Games: Chess

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Would you sacrifice a piece with 1.Bxh6 in this position? After 1...gxh6 2.Qxh6, it looks as though White will be able to draw whenever he likes with Bh7+, then retreating the bishop with a discovered check when the king moves to h8; but with no reinforcements ready to join the attack, it looks as though a draw is all White can attain.

The position comes from a second-round game in the world championship between Sokolov (White) and Epishin. Sokolov did sacrifice, having spotted an unlikely addition to his attack in the shape of the pawn on f2. After 30.f4, the plan of f5, f6 and Qg7 mate is not easily met, though 30...f6 31.Bd3+ Kg8 32.Qxf6 might have let Black put up more resistance than in the game. Perhaps he thought that 33...Qa1+ would give a draw, missing 34.Kf2 Qd4+ 35.Kg3 Qe5+ 36.Kh3 leading to an easily won endgame for White.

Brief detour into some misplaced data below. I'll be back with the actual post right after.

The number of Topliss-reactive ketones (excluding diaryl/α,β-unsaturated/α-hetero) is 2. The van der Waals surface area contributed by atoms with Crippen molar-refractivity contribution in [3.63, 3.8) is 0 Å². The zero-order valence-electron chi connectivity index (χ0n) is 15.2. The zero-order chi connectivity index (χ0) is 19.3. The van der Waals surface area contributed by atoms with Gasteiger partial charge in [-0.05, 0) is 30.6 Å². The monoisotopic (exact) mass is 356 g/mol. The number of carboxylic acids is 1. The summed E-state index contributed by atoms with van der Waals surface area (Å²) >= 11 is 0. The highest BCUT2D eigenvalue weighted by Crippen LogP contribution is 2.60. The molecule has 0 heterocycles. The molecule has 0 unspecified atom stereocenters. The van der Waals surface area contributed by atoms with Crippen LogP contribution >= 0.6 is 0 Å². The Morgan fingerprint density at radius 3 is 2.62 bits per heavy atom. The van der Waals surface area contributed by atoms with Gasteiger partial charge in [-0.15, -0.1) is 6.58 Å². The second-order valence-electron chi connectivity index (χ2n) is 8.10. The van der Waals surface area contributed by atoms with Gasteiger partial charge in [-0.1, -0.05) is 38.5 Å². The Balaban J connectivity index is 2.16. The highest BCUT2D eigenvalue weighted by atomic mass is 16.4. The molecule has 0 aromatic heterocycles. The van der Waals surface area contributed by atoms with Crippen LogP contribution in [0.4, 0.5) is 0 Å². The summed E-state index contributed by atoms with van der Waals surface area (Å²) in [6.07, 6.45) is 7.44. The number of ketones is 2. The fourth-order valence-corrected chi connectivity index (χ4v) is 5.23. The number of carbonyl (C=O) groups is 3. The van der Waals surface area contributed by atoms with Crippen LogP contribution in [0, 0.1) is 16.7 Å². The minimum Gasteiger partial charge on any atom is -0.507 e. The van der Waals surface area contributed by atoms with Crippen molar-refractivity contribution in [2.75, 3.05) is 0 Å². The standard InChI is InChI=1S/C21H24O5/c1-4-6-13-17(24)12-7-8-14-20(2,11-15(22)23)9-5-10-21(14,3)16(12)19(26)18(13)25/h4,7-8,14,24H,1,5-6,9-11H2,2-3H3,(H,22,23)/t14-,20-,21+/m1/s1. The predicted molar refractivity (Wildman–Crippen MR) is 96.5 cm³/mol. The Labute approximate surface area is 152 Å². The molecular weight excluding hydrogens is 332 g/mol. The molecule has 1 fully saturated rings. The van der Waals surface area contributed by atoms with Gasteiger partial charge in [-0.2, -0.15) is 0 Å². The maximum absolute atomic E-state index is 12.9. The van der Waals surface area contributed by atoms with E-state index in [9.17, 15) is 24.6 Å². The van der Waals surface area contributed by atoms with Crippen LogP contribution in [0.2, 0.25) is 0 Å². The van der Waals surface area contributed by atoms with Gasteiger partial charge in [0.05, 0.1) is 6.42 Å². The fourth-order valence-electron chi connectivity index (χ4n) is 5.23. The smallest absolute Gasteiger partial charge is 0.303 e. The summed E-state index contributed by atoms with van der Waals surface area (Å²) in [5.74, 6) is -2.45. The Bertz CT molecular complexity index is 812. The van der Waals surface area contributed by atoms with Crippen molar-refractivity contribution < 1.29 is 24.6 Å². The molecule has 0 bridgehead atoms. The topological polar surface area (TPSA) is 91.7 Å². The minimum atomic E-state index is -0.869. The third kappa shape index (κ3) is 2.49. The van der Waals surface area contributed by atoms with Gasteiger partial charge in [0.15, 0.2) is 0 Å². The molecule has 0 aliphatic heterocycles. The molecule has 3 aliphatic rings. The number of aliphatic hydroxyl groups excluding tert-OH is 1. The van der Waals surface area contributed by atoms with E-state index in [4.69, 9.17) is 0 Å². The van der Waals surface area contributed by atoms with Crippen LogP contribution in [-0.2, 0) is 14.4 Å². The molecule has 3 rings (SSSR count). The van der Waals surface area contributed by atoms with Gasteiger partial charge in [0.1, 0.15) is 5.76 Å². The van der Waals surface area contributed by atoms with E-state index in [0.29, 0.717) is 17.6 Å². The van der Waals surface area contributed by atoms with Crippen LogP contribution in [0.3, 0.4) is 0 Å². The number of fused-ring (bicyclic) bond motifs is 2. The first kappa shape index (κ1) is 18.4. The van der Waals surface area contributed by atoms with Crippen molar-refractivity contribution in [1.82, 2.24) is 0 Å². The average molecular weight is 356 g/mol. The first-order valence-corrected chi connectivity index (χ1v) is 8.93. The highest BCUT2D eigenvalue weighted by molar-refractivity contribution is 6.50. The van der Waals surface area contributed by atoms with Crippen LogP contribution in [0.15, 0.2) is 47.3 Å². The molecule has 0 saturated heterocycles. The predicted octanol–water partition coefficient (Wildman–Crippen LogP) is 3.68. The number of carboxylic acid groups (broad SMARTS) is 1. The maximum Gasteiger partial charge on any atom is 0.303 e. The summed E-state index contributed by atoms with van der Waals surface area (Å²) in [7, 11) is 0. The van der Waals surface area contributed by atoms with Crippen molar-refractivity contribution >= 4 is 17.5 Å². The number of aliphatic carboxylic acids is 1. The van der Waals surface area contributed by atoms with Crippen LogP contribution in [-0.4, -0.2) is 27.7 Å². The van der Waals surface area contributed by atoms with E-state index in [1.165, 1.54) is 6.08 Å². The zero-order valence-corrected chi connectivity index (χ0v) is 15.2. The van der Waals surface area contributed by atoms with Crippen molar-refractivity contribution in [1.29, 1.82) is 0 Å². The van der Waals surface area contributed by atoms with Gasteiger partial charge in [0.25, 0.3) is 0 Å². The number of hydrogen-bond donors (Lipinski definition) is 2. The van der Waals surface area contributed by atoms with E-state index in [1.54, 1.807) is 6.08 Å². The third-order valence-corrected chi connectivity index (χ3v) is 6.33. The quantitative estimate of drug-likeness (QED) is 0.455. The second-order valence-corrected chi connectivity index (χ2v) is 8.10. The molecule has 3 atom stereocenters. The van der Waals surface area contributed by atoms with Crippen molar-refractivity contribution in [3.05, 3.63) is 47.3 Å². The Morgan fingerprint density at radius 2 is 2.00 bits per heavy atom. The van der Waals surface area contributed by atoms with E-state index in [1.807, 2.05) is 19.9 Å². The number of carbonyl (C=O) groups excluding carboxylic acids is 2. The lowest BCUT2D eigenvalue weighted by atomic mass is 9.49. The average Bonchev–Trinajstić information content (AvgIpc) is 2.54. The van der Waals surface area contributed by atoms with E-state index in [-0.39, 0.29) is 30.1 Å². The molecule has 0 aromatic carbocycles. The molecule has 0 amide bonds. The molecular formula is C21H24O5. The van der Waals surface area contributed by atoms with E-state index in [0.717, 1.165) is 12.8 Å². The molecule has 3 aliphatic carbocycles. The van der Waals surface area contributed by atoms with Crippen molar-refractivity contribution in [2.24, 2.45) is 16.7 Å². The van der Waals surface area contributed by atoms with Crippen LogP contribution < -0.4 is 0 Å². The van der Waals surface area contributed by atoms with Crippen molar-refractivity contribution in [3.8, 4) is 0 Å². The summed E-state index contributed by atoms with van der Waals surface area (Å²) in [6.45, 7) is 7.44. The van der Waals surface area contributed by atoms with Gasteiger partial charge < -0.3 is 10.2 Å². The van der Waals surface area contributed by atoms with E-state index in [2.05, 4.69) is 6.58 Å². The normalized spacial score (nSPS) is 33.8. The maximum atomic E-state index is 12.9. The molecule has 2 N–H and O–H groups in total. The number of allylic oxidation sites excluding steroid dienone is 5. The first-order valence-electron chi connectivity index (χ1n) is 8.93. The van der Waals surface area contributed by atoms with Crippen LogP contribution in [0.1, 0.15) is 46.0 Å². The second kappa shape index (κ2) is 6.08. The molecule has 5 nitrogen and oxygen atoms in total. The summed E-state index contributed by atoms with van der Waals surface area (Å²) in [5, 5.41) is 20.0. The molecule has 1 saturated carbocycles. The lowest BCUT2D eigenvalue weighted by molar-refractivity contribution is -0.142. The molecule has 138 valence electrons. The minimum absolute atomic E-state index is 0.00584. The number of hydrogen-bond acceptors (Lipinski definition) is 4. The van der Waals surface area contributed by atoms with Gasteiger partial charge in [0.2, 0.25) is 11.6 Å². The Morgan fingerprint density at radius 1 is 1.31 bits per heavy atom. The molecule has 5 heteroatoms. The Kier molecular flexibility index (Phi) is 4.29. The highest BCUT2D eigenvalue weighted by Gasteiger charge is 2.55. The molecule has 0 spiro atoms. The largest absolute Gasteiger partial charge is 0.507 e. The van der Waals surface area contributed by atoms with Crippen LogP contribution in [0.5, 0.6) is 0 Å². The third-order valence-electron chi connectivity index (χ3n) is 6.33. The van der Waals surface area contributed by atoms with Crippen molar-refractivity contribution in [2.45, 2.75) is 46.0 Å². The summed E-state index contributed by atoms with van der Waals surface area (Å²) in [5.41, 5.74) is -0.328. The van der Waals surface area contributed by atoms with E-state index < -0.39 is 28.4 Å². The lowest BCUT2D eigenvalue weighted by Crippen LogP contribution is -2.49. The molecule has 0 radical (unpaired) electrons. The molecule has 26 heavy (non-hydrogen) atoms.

White: Ivan Sokolov

Black: Vladimir Epishin

1 d4 Nf6 20 Be3 a6

2 c4 e6 21 Ba4 Qd8

3 Nc3 Bb4 22 Bb3 Na7

4 e3 c5 23 Rc5 Be6

5 Ne2 cxd4 24 Qh5 Rxc5

6 exd4 0-0 25 dxc5 Nc6

7 a3 Be7 26 Bc2 h6

8 Nf4 d5 27 Bxh6 gxh6

9 cxd5 Nxd5 28 Qxh6 Qd7

10 Ncxd5 exd5 29 Bh7+ Kh8

11 Bd3 Bg5 30 f4 d4

12 0-0 Nc6 31 f5 d3

13 Re1 Qd6 32 fxe6 Qd4+

14 Ne6 Bxe6 33 Kf1 Qa1+

15 Bxg5 Qd7 34 Kf2 Ne5

16 Rc1 Rfe8 35 Bxd3+ Kg8

17 Bb5 Bf5 36 Bh7+ Kh8

18 Rxe8 Rxe8 37 Bg6+ resigns

19 b4 Rc8